The beagle has long been a favourite pooch for Brits, but it its adorable attributes that are making it one of the go-to breeds for lab experiments.
Thousands of pups are still bred in factory farms for testing every year, mainly to measure the effects of various toxins, from pesticides to pharmaceuticals.
In February this year, it was revealed that beagle puppies – dubbed 'Coke Hounds' – had even been injected with cocaine in US tests.
But why is the beagle the preferred breed for laboratory experiments in the UK and US?
Those campaigning for an end to the cruelty say it's sadly due to breed's docile, loving nature and unfaltering trust of humans. The characteristics that make beagles wonderful pets are the same that make them ideal for lab experiments.
Seems a harsh price to pay for being such a good dog.
Science policy manager at People for Ethical Treatment of Animals, Dr Julia Baines told the Daily Star they are simply used as "disposable test tubes with paws".
"Dogs’ status as man’s best friend doesn’t protect them from being experimented on because they are docile, loving, small and easy to handle," she said.
She said it is these precise characteristics that "make it easy for humans to shove drugs, pesticides, and other toxic substances down their throats."
Marshall BioResources is a global supplier of animals for testing and has breeding farms in Cambridgeshire and East Yorkshire.
Several animals are advertised on the site including the "Antibody Profile Defined/Specific Pathogen Free (APD/SPF) Marshall Beagle".
It states they are, "the cleanest beagles available, making them the best canine model for developing new veterinary medicines and vaccines marketed for pets".
"These dogs display everything one should expect from a typical Marshall Beagle, including the same calm and gentle temperament," it adds
In 2020, there were 4,270 procedures carried out on 2,738 beagles.
"Government figures show that many thousands of these active, playful, and inquisitive individuals are being subjected to archaic experiments in which they are treated as disposable test tubes with paws and deprived of any opportunity to satisfy their psychological and physical needs," said Dr Baines.
"State-of-the-art research methods such as organs-on-chips, high-speed computers that use human data, and human cell cultures do not use animals and are now readily available, as PETA’s Research Modernisation Deal shows.
"We must make it illegal to churn out beagle puppies to be confined for years to laboratory cages, deliberately given heart attacks and infected with diseases we can study in humans, and then killed and cut apart.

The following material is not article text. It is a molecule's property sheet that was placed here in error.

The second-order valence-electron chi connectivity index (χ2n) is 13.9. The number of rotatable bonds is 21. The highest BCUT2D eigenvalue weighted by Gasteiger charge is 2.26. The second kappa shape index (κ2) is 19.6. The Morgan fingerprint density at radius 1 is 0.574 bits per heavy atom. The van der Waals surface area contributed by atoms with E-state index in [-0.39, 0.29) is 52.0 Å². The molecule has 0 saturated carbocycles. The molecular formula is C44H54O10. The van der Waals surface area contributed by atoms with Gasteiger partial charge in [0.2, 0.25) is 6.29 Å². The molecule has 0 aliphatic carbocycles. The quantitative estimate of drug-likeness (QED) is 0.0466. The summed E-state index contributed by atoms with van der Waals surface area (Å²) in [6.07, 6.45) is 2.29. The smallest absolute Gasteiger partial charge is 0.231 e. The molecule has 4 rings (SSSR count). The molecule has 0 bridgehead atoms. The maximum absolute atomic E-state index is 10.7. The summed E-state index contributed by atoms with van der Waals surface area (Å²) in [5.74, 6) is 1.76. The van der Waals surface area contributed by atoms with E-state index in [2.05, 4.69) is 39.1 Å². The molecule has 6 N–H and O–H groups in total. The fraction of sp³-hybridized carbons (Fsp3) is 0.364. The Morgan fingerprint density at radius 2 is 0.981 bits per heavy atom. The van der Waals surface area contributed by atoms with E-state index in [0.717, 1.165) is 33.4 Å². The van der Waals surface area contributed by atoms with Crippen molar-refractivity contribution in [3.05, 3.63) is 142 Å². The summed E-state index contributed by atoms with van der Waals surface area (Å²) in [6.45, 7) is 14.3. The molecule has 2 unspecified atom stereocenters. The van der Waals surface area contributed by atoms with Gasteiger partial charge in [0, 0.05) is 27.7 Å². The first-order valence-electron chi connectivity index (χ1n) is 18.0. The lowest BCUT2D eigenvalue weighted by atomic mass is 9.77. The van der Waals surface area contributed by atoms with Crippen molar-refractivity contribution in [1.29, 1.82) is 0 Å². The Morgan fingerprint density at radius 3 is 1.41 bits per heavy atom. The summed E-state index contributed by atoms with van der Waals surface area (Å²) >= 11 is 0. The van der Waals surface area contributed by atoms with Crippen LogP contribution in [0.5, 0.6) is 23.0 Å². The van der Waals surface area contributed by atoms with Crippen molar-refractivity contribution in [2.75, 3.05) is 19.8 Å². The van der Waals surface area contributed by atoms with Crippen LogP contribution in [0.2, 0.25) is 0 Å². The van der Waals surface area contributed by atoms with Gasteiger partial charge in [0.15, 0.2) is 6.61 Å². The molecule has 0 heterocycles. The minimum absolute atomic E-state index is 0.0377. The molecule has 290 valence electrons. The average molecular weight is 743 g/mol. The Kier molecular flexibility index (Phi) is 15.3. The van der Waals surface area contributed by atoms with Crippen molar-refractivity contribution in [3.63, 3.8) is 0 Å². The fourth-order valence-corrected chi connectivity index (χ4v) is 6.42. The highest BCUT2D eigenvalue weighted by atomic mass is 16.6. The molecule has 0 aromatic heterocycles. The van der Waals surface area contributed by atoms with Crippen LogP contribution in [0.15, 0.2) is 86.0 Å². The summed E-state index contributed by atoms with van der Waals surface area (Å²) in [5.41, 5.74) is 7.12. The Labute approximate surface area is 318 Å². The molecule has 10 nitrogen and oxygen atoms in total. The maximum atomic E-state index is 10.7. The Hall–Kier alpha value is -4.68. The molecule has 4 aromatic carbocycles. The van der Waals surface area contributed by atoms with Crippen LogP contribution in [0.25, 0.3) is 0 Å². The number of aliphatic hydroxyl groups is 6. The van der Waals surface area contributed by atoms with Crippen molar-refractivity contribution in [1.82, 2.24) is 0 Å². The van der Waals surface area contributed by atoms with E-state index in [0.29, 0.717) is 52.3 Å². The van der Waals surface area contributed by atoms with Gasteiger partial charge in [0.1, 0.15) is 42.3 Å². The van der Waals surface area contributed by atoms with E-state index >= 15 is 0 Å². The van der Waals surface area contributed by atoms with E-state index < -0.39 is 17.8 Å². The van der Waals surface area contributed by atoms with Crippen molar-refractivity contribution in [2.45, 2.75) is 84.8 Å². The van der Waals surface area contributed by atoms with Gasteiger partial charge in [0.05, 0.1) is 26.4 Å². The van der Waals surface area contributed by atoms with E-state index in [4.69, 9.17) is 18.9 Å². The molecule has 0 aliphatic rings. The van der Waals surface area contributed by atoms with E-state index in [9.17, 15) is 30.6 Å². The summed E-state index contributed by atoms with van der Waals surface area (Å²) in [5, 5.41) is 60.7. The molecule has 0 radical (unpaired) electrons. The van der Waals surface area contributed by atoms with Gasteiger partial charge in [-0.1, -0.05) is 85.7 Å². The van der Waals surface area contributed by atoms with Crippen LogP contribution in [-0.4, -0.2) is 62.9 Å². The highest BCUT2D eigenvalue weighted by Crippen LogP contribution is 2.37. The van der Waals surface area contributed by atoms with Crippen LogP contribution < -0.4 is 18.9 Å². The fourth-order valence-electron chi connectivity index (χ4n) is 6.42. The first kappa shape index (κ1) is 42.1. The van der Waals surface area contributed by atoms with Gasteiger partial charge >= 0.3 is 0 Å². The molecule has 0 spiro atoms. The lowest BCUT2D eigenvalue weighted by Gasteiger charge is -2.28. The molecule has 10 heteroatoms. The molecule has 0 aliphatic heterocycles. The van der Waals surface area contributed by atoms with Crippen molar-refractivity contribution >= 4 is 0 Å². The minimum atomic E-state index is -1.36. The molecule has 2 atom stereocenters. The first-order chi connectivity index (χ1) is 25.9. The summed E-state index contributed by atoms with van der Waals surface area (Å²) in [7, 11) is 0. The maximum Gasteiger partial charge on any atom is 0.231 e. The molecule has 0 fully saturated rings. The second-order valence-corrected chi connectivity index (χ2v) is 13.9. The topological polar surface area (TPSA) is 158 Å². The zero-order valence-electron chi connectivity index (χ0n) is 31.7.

"And since the results from experiments on animals don’t translate across species, beagles and humans are being short-changed by allowing such medieval horrors to continue."
In America, an undercover investigation by the Humane Society of the United States revealed the horrific torture that some beagles are routinely subject to.
Footage from Inotiv Inc's testing lab in Mount Vernon in Indiana showed animals being restrained and force-fed drugs by medical researchers.
A distressing video showed workers putting a feeding tube down a puppy's mouth and feeding it drugs before they release it back to the kennel where it collapsed.
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A statement from the investigation report noted: "The investigator witnessed dogs continuing to be given doses of substances even when they were vomiting, shaking and had high fevers and laboured breathing."
In February this year, it was reported beagle puppies had been injected with cocaine in US tests.
Six-month-old beagle puppies were outfitted with jackets that injected them with drugs, along with an experimental drug that was fed to them. The dogs were “dosed with cocaine again and again and again for months,” the White Coast Waste Project said in its write-up of the experiment.
Documents stated that the puppies were then either sent back to the animal colony from which where NIH purchased dogs, "for future use," or "euthanised".
The NIH and NIDA clarified that the tests in toxicology studies were "in a preclinical model to test the safety of a novel drug for the treatment of cocaine use disorder before moving it into a human study."
Many celebrities support ending testing on beagles including comedian Ricky Gervais and singer Will Young who handcuffed himself to gates on the Marshall BioResources breeding facility in Cambridgeshire in November last year.
He joined the protesters known as Camp Beagle, demanding the release of puppies being reared for testing.
The Daily Star contacted Marshall BioResources and is awaiting a response.
A statement on the website said the company is dedicated to maintaining high standards of animal welfare.
"We greatly respect and appreciate the role our animals continue to play in the development of life saving discoveries, medicines and treatments for humans and animals alike. Therefore, we believe our animals deserve the best possible treatment and care we can provide."
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